LSE professor Richard Burdett: on the future of London housing
Architect Richard Burdett was chief adviser for architecture and urbanism for the London Olympics. He is professor of urban studies at the London School of Economics (LSE) and editor of best-selling book, The Endless City, a study of the growth of six of the World's international cities (New York, Shanghai, London, Mexico City, Johannesburg and Berlin), exploring key structural, economic and social factors.
A million more people could be calling London home by 2050. Where are they going to live?
RB: It’s a good thing that London is growing, because if you don’t have growth, you don’t have ways of feeding the economy. In Milan and Berlin, people have been moving out. But we need to make new “pieces of city” that relate with and integrate into London as it is today, rather than creating ghettos like “gated communities”. London’s past “mixity” makes it more resilient than other cities at absorbing people from many different backgrounds. When we make a new piece of city, the plan must be to include that variety.
Where, and how, are we going to make these “new pieces of city”?
RB: There is so much unused brownfield land in London. You could fit two Amsterdams in the Thames Gateway. From the days of Michael Heseltine to Mayor Ken Livingstone, London has focused on development in these areas where land is available and public transport is good — think of Barking, Stratford or Canary Wharf.
Good public transport is crucial because to reduce emissions, we need to reduce car use. Stratford had a large amount of under-used land right next to a really well-connected rail station. We spent £8 billion or so on the Olympic Games, of which about £2.3 billion was on regeneration. I think that was a smart investment for the long term.
What’s happening at the Olympic village?
RB: The Olympics provided a once-in-a-lifetime opportunity for London, but the real regeneration effort is starting now and may take 30 years to complete. The challenge was to make a new piece of city, a necklace of interconnected places, each with homes, offices, shops and leisure centres. Unless you mix things together you get lifeless dormitory towns and alienating environments.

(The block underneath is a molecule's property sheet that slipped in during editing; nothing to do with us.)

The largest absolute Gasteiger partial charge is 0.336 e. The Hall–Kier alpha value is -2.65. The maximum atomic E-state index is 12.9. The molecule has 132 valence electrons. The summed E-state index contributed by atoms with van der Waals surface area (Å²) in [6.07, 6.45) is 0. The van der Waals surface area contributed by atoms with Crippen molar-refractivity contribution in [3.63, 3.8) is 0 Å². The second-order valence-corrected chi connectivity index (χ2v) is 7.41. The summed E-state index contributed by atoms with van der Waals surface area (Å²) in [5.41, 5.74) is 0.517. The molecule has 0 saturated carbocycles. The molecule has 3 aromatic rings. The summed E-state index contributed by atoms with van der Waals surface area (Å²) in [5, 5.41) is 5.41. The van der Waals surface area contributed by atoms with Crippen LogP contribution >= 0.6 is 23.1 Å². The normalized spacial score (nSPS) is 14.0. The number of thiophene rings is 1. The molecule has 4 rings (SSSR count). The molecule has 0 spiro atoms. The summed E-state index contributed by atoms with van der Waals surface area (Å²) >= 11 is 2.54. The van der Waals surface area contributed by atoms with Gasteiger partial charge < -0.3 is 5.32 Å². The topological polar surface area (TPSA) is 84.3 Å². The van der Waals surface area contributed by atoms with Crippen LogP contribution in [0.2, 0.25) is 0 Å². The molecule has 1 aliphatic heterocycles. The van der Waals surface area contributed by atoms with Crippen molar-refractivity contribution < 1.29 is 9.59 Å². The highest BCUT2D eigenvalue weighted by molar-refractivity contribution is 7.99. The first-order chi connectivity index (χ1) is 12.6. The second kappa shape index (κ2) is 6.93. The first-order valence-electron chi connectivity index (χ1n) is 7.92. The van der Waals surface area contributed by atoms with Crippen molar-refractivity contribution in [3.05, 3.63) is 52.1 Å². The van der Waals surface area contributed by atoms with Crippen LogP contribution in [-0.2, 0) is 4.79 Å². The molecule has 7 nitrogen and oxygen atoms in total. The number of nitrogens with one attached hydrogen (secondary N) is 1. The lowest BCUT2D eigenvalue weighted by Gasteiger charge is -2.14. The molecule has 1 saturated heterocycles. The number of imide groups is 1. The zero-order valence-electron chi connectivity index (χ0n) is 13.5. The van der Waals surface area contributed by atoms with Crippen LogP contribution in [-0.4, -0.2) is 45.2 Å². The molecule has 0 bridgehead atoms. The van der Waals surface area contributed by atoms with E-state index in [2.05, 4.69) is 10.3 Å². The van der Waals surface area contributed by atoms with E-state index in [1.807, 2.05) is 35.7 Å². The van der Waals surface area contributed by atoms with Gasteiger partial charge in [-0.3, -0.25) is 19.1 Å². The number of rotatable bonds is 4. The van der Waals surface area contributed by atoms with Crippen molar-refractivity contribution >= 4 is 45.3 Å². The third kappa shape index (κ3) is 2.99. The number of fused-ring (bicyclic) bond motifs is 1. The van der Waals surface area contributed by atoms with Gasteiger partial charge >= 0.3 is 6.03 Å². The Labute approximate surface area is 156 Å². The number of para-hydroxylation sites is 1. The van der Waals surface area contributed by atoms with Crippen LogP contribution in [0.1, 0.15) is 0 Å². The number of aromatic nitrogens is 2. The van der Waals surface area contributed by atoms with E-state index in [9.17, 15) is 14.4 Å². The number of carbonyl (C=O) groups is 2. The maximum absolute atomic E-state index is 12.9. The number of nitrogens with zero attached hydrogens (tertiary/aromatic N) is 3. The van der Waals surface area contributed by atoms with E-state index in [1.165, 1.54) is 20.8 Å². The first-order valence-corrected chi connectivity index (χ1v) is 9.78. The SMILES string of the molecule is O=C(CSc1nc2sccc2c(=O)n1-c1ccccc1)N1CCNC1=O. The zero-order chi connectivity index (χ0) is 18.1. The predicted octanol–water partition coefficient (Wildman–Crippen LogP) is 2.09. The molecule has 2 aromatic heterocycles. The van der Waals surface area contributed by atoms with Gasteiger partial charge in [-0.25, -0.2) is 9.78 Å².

Don’t try to reinvent, just repeat the pattern in a more contemporary way. Good new areas of housing should duplicate the qualities of places like Camden, Chiswick, Notting Hill or Earl’s Court. They have good transport, a mix of housing, and, at their heart, essential shops.
Why does a computer geek prefer to live in Shoreditch? Because they go to a café and meet people. Why does a banker like the City? Because there are like-minded types. Cities are about mixing people up. A city works best when people live, work and play close together. Look at Rome. You go out of the front door straight into a beautiful city, buy a loaf of bread, go to school and walk to work. It’s all on the doorstep. London has the same potential, it has the grain of a European city.
What part does transport play?
RB: From the window here you can see the Shard, a building with space for 10,000 people, three minutes from a major transport hub. It only has 47 parking spaces, all for disabled people. The rest will use public transport. London was the first city that invested in a major public transport system, 150 years ago. Okay, in parts it’s old and creaky. But it’s an amazing piece of engineering. Crossrail will add to that. Most cities would die to have transport like that.
London is now being designed to work around it, we’re building new homes around transport hubs. And it’s working. Fewer driving licences are being issued to young people, and more people use buses and the Tube than 10 years ago.
What sort of housing should we build?
RB: Up to 90 per cent of our million new Londoners will be from abroad, so we need young architects from the UK and around the world to design apartments in terraces — a bit like Notting Hill, when those big terrace houses used to have five or six flats in them. We could combine the great tradition of London housing with something unashamedly contemporary, six- or seven-storey buildings around a courtyard, all with an active street front.
That’s how the Olympics site was thought out — between the velodrome and the Olympic village, there will be new streets, and their design will go back to the grain of the great streets of Georgian London.
Who’ll pay for all this?
RB: Because the Olympics had a massive injection of funds, the Government could afford to take a very long-term view, to create a really valuable asset for future generations.
Most developers can’t afford to do that. The UK is one of the world’s richest nations, so our Government should keep on investing in these urban areas so that developers don’t have to bear all the costs of creating a “place”. With the Olympics legacy, London has set the world a very good example and we can build on this. In cities, it is vital to take things slowly and do it right. Instant cities never work. We’re not Shanghai, we don’t have to make 10 million new homes in 10 years.
If you were in charge, what would you change tomorrow?
RB: I would get experts from around the world to tell me how to solve the affordability problem. Holland, Singapore, Denmark and Sweden have found ways to make housing accessible to young people. In those countries more people rent, and receiving government subsidy has no stigma attached.
We should increase the rental sector, so more people have access to the rental market with the possibility to buy. And we should be as creative with our financial mechanisms as we are with our designs.
As an urbanist, I would make sure that all developments have streets connecting to the next area, and that every building has a front door on to the street, to create neighbourhoods. Housing alone isn’t the solution, neighbourhoods are.